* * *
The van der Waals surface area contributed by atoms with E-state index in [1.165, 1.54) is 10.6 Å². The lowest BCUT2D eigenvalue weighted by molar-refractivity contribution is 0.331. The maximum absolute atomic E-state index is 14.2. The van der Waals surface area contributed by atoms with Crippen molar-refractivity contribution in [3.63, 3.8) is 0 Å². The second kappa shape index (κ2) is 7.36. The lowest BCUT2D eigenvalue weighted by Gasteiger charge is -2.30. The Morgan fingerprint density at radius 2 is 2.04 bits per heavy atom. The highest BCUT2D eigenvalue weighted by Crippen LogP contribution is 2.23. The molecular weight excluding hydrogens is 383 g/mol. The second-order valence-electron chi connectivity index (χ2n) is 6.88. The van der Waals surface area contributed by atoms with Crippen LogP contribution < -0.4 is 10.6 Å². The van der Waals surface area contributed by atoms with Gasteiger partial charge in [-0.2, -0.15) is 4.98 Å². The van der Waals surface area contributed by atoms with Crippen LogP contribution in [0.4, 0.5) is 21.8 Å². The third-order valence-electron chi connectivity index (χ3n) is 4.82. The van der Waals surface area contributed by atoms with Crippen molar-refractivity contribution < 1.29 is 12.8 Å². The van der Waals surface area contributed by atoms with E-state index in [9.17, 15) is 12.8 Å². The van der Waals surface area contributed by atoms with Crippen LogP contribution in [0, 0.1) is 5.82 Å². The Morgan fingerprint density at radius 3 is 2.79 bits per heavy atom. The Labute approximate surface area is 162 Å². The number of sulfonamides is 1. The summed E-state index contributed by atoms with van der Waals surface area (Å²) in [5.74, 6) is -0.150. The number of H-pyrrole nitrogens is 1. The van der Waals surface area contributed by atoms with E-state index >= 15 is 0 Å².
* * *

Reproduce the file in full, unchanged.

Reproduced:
The van der Waals surface area contributed by atoms with E-state index in [1.165, 1.54) is 10.6 Å². The lowest BCUT2D eigenvalue weighted by molar-refractivity contribution is 0.331. The maximum absolute atomic E-state index is 14.2. The van der Waals surface area contributed by atoms with Crippen molar-refractivity contribution in [3.63, 3.8) is 0 Å². The second kappa shape index (κ2) is 7.36. The lowest BCUT2D eigenvalue weighted by Gasteiger charge is -2.30. The Morgan fingerprint density at radius 2 is 2.04 bits per heavy atom. The highest BCUT2D eigenvalue weighted by Crippen LogP contribution is 2.23. The molecular weight excluding hydrogens is 383 g/mol. The second-order valence-electron chi connectivity index (χ2n) is 6.88. The van der Waals surface area contributed by atoms with Crippen LogP contribution < -0.4 is 10.6 Å². The van der Waals surface area contributed by atoms with Gasteiger partial charge in [-0.2, -0.15) is 4.98 Å². The van der Waals surface area contributed by atoms with Crippen LogP contribution in [0.4, 0.5) is 21.8 Å². The third-order valence-electron chi connectivity index (χ3n) is 4.82. The van der Waals surface area contributed by atoms with Crippen molar-refractivity contribution < 1.29 is 12.8 Å². The van der Waals surface area contributed by atoms with E-state index in [9.17, 15) is 12.8 Å². The van der Waals surface area contributed by atoms with Crippen LogP contribution in [0, 0.1) is 5.82 Å². The Morgan fingerprint density at radius 3 is 2.79 bits per heavy atom. The Labute approximate surface area is 162 Å². The number of sulfonamides is 1. The summed E-state index contributed by atoms with van der Waals surface area (Å²) in [5.74, 6) is -0.150. The number of H-pyrrole nitrogens is 1. The van der Waals surface area contributed by atoms with E-state index >= 15 is 0 Å².